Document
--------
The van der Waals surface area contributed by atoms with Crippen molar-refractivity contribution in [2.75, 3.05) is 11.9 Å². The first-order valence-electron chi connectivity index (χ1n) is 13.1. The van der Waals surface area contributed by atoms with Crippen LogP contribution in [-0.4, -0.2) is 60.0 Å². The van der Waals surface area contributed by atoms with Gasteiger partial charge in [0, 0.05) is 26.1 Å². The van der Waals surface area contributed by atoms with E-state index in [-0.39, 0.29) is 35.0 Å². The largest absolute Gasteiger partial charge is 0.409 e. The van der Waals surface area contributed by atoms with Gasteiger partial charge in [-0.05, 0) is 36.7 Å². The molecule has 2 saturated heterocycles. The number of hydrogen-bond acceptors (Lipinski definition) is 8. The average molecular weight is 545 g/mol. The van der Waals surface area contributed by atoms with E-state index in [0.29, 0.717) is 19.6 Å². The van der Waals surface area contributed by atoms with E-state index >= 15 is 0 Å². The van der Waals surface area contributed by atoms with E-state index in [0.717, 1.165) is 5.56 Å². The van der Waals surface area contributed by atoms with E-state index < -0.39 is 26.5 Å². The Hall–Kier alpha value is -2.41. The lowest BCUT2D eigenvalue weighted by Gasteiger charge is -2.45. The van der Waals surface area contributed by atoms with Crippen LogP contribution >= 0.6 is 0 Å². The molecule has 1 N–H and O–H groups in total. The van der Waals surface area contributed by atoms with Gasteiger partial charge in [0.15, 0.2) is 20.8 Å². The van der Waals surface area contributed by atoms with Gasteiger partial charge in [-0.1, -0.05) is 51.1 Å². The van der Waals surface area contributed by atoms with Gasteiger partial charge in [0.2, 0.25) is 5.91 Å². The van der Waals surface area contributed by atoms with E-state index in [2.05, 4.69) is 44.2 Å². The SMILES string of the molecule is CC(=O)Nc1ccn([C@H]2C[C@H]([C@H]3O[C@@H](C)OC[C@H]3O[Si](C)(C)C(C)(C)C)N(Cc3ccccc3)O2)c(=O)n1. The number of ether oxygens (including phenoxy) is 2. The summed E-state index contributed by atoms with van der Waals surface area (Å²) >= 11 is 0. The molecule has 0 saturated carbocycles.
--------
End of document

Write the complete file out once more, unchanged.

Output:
The van der Waals surface area contributed by atoms with Crippen molar-refractivity contribution in [2.75, 3.05) is 11.9 Å². The first-order valence-electron chi connectivity index (χ1n) is 13.1. The van der Waals surface area contributed by atoms with Crippen LogP contribution in [-0.4, -0.2) is 60.0 Å². The van der Waals surface area contributed by atoms with Gasteiger partial charge in [0, 0.05) is 26.1 Å². The van der Waals surface area contributed by atoms with E-state index in [-0.39, 0.29) is 35.0 Å². The largest absolute Gasteiger partial charge is 0.409 e. The van der Waals surface area contributed by atoms with Gasteiger partial charge in [-0.05, 0) is 36.7 Å². The molecule has 2 saturated heterocycles. The number of hydrogen-bond acceptors (Lipinski definition) is 8. The average molecular weight is 545 g/mol. The van der Waals surface area contributed by atoms with E-state index in [0.29, 0.717) is 19.6 Å². The van der Waals surface area contributed by atoms with E-state index >= 15 is 0 Å². The van der Waals surface area contributed by atoms with E-state index in [0.717, 1.165) is 5.56 Å². The van der Waals surface area contributed by atoms with E-state index < -0.39 is 26.5 Å². The Hall–Kier alpha value is -2.41. The lowest BCUT2D eigenvalue weighted by Gasteiger charge is -2.45. The van der Waals surface area contributed by atoms with Crippen LogP contribution >= 0.6 is 0 Å². The molecule has 1 N–H and O–H groups in total. The van der Waals surface area contributed by atoms with Gasteiger partial charge in [0.15, 0.2) is 20.8 Å². The van der Waals surface area contributed by atoms with Gasteiger partial charge in [-0.1, -0.05) is 51.1 Å². The van der Waals surface area contributed by atoms with Gasteiger partial charge in [0.2, 0.25) is 5.91 Å². The van der Waals surface area contributed by atoms with E-state index in [2.05, 4.69) is 44.2 Å². The SMILES string of the molecule is CC(=O)Nc1ccn([C@H]2C[C@H]([C@H]3O[C@@H](C)OC[C@H]3O[Si](C)(C)C(C)(C)C)N(Cc3ccccc3)O2)c(=O)n1. The number of ether oxygens (including phenoxy) is 2. The summed E-state index contributed by atoms with van der Waals surface area (Å²) >= 11 is 0. The molecule has 0 saturated carbocycles.